One chapter and shows how to make gear-cutters, both single-point (fly cutters) and multi-tooth. Now, this is for involute teeth and I do not know if your clock uses that or hypocycloidal forms - or whether it matters in the light of others' comments here.
(I think, but am not sure, that hypocycloidal-tooth wheels are the usual in small clocks, as the shape loses a little strength but more importantly reduces friction, compared to involute shape. You can't mix them though, in any application - excepting the lantern-pinion oft found in clocks, gears of any given pitch, tooth-form and pressure-angle will mesh only like-for-like.)
As a digression from the lantern-pinion with its rod-teeth, for anyone modelling certain types of very old equipment; some such as manually-operated cranes and horse-gins, made cheaply for rough work, used a very crude tooth-form commonly called hollows and rounds. The tooth tips and roots were hemi-cylinders meeting tangentially on the pitch-circle, simple to make but incapable of transmitting much power and then only at low speed, with considerable friction and jarring. That was not from cost and difficulty in precisely cutting metal to cycloidal shapes, in their day. Instead, despite the illusion given by the shape, hollows-and-rounds teeth do not roll on each other as involute and related teeth do, but slide with changing velocity ratio.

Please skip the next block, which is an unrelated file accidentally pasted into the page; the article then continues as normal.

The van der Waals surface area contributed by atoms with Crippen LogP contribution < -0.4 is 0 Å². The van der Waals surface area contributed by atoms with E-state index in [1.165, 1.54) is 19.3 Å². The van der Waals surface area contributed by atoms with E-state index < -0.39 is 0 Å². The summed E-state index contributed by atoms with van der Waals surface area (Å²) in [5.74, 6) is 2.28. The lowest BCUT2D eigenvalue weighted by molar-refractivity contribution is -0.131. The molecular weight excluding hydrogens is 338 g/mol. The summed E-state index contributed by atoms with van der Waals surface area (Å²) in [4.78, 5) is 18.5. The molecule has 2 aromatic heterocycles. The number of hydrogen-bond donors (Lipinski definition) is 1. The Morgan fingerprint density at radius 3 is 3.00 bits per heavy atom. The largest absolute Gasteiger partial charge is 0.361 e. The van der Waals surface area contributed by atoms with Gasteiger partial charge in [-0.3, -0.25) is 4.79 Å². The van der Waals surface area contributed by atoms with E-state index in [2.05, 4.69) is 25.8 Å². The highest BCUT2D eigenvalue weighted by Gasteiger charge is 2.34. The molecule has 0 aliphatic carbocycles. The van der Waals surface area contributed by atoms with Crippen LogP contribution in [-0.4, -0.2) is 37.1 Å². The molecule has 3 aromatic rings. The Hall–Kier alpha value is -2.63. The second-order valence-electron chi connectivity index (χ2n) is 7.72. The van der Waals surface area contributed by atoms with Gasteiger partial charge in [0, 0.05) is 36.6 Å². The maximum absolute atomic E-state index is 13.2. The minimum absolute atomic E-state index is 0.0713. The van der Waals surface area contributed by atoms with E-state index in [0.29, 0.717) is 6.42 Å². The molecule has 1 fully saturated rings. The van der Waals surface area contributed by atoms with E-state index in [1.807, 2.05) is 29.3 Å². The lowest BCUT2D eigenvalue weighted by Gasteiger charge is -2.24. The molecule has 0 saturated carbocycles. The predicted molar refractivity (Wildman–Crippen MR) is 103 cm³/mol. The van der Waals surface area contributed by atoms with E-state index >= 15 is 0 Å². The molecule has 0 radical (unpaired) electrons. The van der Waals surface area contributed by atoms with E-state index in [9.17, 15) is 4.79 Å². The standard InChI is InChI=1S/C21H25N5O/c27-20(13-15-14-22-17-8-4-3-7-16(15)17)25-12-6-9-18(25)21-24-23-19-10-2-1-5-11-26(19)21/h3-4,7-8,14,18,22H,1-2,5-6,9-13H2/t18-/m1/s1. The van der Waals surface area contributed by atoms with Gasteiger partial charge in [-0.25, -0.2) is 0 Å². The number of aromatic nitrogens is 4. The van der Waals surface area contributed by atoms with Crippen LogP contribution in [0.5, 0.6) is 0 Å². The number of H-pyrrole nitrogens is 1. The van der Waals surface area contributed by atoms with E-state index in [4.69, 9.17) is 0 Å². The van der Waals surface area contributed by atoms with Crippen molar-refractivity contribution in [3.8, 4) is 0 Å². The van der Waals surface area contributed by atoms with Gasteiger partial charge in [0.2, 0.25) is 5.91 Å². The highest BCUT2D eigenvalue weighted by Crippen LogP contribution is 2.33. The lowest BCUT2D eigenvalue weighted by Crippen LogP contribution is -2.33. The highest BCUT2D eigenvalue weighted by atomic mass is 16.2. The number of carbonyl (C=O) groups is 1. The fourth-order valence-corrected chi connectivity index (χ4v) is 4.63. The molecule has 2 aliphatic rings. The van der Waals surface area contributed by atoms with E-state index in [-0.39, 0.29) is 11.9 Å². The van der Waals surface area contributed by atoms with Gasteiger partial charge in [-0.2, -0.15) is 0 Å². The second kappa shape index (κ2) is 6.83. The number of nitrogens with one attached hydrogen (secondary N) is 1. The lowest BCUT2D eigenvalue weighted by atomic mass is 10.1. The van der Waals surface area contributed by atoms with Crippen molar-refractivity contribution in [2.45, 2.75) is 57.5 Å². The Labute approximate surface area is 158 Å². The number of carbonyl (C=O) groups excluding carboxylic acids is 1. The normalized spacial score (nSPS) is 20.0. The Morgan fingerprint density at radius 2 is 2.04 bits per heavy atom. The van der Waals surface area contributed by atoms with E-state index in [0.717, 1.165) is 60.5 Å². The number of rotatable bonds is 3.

The Classical Greek orrery, the Antikythera appears from the photos, to have triangular teeth - but that beautiful instrument still worked!
|David Noble||16/11/2020 13:25:35|
308 forum posts
As a very new clock maker, I would recommend 'Wheel and Pinion Cutting in Horology' by J. Malcolm Wild. He explains very clearly how to make the cutters. I have found it hugely helpful.